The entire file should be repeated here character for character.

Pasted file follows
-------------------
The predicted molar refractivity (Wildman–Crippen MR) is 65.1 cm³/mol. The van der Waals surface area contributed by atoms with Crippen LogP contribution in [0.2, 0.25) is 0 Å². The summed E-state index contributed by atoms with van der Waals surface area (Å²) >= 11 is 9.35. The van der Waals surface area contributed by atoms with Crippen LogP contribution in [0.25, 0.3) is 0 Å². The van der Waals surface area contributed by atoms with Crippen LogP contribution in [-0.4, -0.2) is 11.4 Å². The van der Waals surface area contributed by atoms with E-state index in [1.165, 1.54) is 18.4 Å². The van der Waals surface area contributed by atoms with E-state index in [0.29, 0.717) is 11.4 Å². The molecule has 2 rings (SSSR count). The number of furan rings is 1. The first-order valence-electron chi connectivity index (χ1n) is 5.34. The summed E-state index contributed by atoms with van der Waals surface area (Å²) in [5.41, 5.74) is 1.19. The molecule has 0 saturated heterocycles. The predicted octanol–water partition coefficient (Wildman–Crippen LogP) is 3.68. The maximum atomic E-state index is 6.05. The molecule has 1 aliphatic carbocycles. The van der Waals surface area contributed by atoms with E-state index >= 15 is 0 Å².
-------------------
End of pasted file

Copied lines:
The predicted molar refractivity (Wildman–Crippen MR) is 65.1 cm³/mol. The van der Waals surface area contributed by atoms with Crippen LogP contribution in [0.2, 0.25) is 0 Å². The summed E-state index contributed by atoms with van der Waals surface area (Å²) >= 11 is 9.35. The van der Waals surface area contributed by atoms with Crippen LogP contribution in [0.25, 0.3) is 0 Å². The van der Waals surface area contributed by atoms with Crippen LogP contribution in [-0.4, -0.2) is 11.4 Å². The van der Waals surface area contributed by atoms with E-state index in [1.165, 1.54) is 18.4 Å². The van der Waals surface area contributed by atoms with E-state index in [0.29, 0.717) is 11.4 Å². The molecule has 2 rings (SSSR count). The number of furan rings is 1. The first-order valence-electron chi connectivity index (χ1n) is 5.34. The summed E-state index contributed by atoms with van der Waals surface area (Å²) in [5.41, 5.74) is 1.19. The molecule has 0 saturated heterocycles. The predicted octanol–water partition coefficient (Wildman–Crippen LogP) is 3.68. The maximum atomic E-state index is 6.05. The molecule has 1 aliphatic carbocycles. The van der Waals surface area contributed by atoms with E-state index >= 15 is 0 Å².